Auto Correlation of Real Part fm=70Hz

Auto Correlation of Real Part fm=70Hz

Auto Correlation of Imaginary Part fm=70Hz
Auto Correlation of Imaginary Part fm=70Hz

The Auto Correlation of the real and imaginary parts of the generated sequences are also calculated for a Doppler frequency of 70 Hz. It is found that the Auto Correlation sequence for the two techniques matches quite well. However, the Auto Correlation sequence deviates from the theoretical value as calculated the by Bessel function of the first kind and zero order. Since we have used a flat spectral mask the Auto Correlation function resembles the sinc(x) function which is the same as zeroth order Spherical Bessel Function of the first kind (which is related to 1/2 order Bessel Function of the first kind).

It was found that when the Rayleigh fading sequence is generated by the program provided in Young’s thesis the shape of the Auto Correlation function depends upon the sampling frequency. At a normalized Doppler frequency of 0.05 and N=2^16 Young’s technique produces quite accurate results. We also measured the mean squared error (MSE) between the two Auto Correlations sequences and found it to be a function of the Normalized Doppler Frequency. It was found that as the Normalized Doppler Frequency was increased from 0.00007 to 0.0007 the MSE error dropped from 0.0277 to 0.0041. The relationship between the Normalized Doppler Frequency and MSE, for a fixed sequence length, seems to be resembling an exponential function. For more accurate results, at higher sampling frequencies, the number of samples would have to be increased considerably. In fact it was found that if the variable km (km=N*fm/fs) is maintained at around 20 the error between the two correlation sequences is less than 1% for all possible sampling rates.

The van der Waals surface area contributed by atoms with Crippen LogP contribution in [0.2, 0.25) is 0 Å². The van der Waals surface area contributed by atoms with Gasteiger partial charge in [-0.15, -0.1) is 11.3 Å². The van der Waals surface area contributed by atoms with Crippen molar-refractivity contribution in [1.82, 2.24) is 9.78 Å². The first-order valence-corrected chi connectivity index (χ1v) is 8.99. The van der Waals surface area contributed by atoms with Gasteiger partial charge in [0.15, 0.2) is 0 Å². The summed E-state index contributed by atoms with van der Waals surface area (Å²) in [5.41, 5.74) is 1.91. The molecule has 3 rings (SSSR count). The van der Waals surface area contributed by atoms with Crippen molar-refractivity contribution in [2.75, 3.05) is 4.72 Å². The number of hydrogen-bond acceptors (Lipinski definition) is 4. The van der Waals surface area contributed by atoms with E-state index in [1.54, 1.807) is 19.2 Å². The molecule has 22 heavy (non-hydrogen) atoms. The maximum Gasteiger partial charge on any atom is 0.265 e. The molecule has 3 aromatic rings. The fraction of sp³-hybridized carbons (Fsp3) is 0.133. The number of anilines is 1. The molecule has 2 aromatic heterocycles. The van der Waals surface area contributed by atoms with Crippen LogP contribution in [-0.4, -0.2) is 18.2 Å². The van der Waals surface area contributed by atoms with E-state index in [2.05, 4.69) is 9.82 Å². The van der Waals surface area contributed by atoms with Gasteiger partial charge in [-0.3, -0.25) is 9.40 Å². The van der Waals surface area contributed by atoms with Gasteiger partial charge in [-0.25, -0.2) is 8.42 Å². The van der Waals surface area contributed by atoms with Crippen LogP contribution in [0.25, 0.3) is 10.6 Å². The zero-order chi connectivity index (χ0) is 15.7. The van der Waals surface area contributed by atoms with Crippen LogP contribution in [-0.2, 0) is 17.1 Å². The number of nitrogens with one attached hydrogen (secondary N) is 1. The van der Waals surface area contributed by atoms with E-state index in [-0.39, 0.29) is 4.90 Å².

MSE of Autocorrelation Sequence
MSE of Autocorrelation Sequence

We also compared the bit error rate (BER) performance of different QAM modulation schemes using both the techniques for fading envelope generation and found these to be matching quite well. A single tap was used which results in a flat fading channel. This is a simplistic channel model but it gives us some confidence that the proposed approach does have the desired statistical properties. A good test of a temporally correlated Rayleigh fading sequence is to test it on a system that implements interleavers and channel coders whose performance strongly depends upon factors such as the LCR and AFD e.g. a certain forward error correction (FEC) code might work well in high LCR and low AFD as this distributes out errors in different blocks and allows the code to correct them. In simulations done so far (not shown here) we have found that for a 1/2 rate convolutional encoder with Hard Viterbi Decoding the BER for the two schemes matches quite well. In general the results for correlated fading are much worse than uncorrelated fading.

BER of QAM fm=70Hz
BER of QAM fm=70Hz

In future we would also like to evaluate the bit error rate (BER) performance of an M-QAM OFDM system with Frequency Selective Rayleigh fading as described by the LTE fading channels EPA, EVA and ETU. This is probably a good scenario to compare the accuracy of the two techniques used to generate Rayleigh fading sequences above. One challenge in this regard is that the LTE channel taps are described in increments of 10 nsec whereas the LTE signal sampling rate is defined on a different scale (minimum Ts=32.5521 nsec corresponding to a sampling rate of 30.72 Msps). So we would have to do sample rate conversion to implement a time varying frequency selective Rayleigh fading channel.

[1] John I. Smith, “A Computer Generated Multipath Fading Simulation for Mobile Radio”, IEEE Transactions on Vehicular Technology, vol VT-24, No. 3, August 1975.

[2] David J. Young and Norman C. Beaulieu, “The Generation of Correlated Rayleigh Random Variates by Inverse Discrete Fourier Transform”, IEEE Transactions on Communications vol. 48 no. 7 July 2000.